Note: I stumbled upon this completely by accident when I was searching through a microfilm of “The Galena Gazette” searching for the obituary of John Lupton, Sr. This wedding plus reception, which occurred Thursday, December 27, 1883, took place at the residence of John Lupton, Sr.  He died only four days later, on December 31, 1883, at the age of 78. The wedding account was rather detailed, and described not only the gifts, but named the person/persons associated with each gift. Of all the documents I have collected over the years, this is my favorite.  (Olive Spencer – nicknamed “Ollie,” was the daughter of Simeon and Mary (Lupton) Spencer, and the granddaughter of John and Martha (Wilkinson) Lupton.




At the residence of Mr. John Lupton, one of the oldest settlers in the county, about 100 invited guests witnessed the marriage of Amos Ford of East Fork, (just south of Council Hill) and Ollie Spencer, granddaughter of Mr. Lupton, last Thursday evening, December 27 (1883) at 7:00, Rev. James Lowrey officiating.

The room was handsomely decorated with white roses, illuminated with wax candles, under the supervision of Miss Elizabeth Cawthorne of Galena. A beautiful chain of evergreens extended across the room, some little distance from which was suspended “the lucky horseshoe” under which the promising couple were stationed when they were pronounced man and wife.

The bride looked exceedingly handsome in her suit of wine – colored silk with a long, trailing white silk veil. Her bridesmaids, Misses Mattie Spence (sister), Etta Lupton (cousin) and Nettie Ford (sister of the groom) were dressed in white silk, with tasty trimmings. The groom and his attendants, Messers Wallace Ford, Albert Combellick and James Spencer were in customary black with white vests and kids. (Note: James Spencer, who was a cousin, and the son of William and Julia Lupton Spencer, married Nettie Ford in 1887.)

Immediately after the many congratulations had been showered upon Mr. and Mrs. Ford, the happy throng repaired to the dining room where the tables were groaning under their heavy loads of choice eatables, prepared by the mother of the bride which were heartily discussed by all present. Mr. and Mrs. Ford will spend a portion of the honeymoon in the far west. The evening’s entertainment consisting of pleasant, amusing games, was frequently enlivened with music by the Council Hill Brass Band, one of the best musical organizations of its age in the west. TUBA CAN’T BE BEAT. (!)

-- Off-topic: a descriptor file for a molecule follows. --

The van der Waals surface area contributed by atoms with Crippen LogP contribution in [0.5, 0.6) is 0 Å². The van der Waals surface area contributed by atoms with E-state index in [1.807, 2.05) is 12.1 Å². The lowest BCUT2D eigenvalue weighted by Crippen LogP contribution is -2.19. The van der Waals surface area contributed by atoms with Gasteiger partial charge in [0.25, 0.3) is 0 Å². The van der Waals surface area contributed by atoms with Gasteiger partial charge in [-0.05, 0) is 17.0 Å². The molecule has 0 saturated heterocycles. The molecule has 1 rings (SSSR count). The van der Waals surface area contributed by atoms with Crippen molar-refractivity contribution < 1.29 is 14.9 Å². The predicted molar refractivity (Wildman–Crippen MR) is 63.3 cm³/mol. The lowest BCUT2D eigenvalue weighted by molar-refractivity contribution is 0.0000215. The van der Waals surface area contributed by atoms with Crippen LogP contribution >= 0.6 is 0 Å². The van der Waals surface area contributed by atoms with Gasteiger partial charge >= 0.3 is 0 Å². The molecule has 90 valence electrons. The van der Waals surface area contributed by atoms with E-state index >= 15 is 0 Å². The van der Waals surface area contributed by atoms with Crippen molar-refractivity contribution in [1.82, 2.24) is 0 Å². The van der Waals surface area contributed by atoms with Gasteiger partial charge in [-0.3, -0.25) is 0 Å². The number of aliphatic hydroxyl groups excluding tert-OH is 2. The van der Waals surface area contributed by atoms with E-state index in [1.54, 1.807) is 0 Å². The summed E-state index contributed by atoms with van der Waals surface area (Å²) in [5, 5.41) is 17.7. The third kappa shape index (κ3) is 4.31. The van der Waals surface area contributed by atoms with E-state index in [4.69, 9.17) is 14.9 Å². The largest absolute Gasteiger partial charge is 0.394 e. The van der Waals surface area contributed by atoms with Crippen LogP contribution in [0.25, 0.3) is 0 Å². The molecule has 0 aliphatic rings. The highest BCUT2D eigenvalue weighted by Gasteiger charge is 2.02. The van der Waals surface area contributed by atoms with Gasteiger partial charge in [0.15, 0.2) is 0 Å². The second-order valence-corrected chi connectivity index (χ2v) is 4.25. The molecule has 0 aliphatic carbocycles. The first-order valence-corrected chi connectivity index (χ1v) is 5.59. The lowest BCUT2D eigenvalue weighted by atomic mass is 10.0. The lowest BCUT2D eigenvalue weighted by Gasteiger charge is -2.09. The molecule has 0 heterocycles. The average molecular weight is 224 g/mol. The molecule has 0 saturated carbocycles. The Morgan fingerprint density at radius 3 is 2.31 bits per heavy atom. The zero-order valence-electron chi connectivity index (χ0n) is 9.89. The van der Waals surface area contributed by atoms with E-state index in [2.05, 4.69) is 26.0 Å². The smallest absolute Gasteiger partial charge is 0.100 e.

The following is a partial list of articles presented to the bride. Mr. and Mrs. (William) Ford, parents of the groom, large family Bible; Etta Lupton, fancy vases; (daughter of William Lupton) Mr. and Mrs. Samuel Oatey, silver pickle castor; James Spencer, silver butter dish; (son of William and Julia Lupton Spencer.) John Spencer, fairy queen clock; (son of Simeon and Mary Lupton Spencer) Mr. and Mrs. Charles Reed, fruit dish; Miss May Parkins, vases; F. Atkinson, flower vases; Mr. and Mrs. H. Adams, silver napkin ring; Martha Lupton, silver bottle dish; R.R. Wright, set of goblets; Anna C. Reed, set of vases; J.E. Kelby, clerk in Fiddick’s store, Galena, shopping bag; Mr. and Mrs. William Ford, table cloth and towels; Walter Ford, majolica water pitcher; W.L James, Sheffield, Iowa, work basket; Mr. and Mrs. R. Atkinson, Sheffield, Iowa, handsome album; Mr. and Mrs. Thomas Reynolds, Mineral Point, Wisconsin, fancy bedspread; (parents of Elizabeth Reynolds Lupton, deceased first wife of Samuel Lupton) Mr. and Mrs. (Samuel) Lupton (uncle), Marshalltown, Iowa, hand – painted tidy; Martha Lupton (daughter of Samuel and Elizabeth Reynolds Lupton), hand – painted lambrequin; Alfred and Martha Hicks, set of silver spoons; Estella Davis, gilt vases; S. Ford, picture holder; F. and P. Trevarthen, gold – lined salt “cellar;” (? ) Mr. John Lupton, bedspread; (son of William Lupton) Frank Ford, shopping bag; E. and M. Ford, Sheffield, Iowa, satin tidy; Rev. J. Lowry and wife, breakfast castor; E. Cawthorne, French plate hand glass; Mr. and Mrs. W.R. Pierce, picture frames; Emma Ford, set of towels; Mr. J. Williams, album; Jesse Ford, hat rack; Mr. and Mrs. George Redfearn, set of silver spoons; Clara Bastian, pickle dish; Mr. and Mrs. Thomas German, Denver, Colorado, set of silver spoons; (Mrs. German was the former Mary Sophia Spencer, daughter of William and Julia Lupton Spencer.) Mr. and Mrs. Schafmeyer, ornamental perfume bottle; Mr. and Mrs. J. Atkinson, silver napkin ring; Lt. Combellick, large album; W. Tamblyn, napkin ring; Al. Avery, silver spoons; C. Williams, toilet mat; Esther Combellick, Iowa Falls, Iowa, maroon lamber satin bedspread; Mrs. Powell, table cloth and napkins; Grandpa Lupton, very handsome picture frame; Mat (Martha) Spencer, (sister) fancy parlor lamp; Groom, silver pickle dish; Mr. and Mrs. George Redfearn, Jr., silver batter knife; S. Frazier, fruit dish; L. Williams, tea spoon; Mr. and Mrs. J. Bastian, cups and saucers; Mrs. R. Ford, set of china; Alban ford, tea tray; Hattie Hocking, napkin ring.

That Mr. and Mrs. Ford will live to wear out all of the above articles is the wish of “Old Snooper!”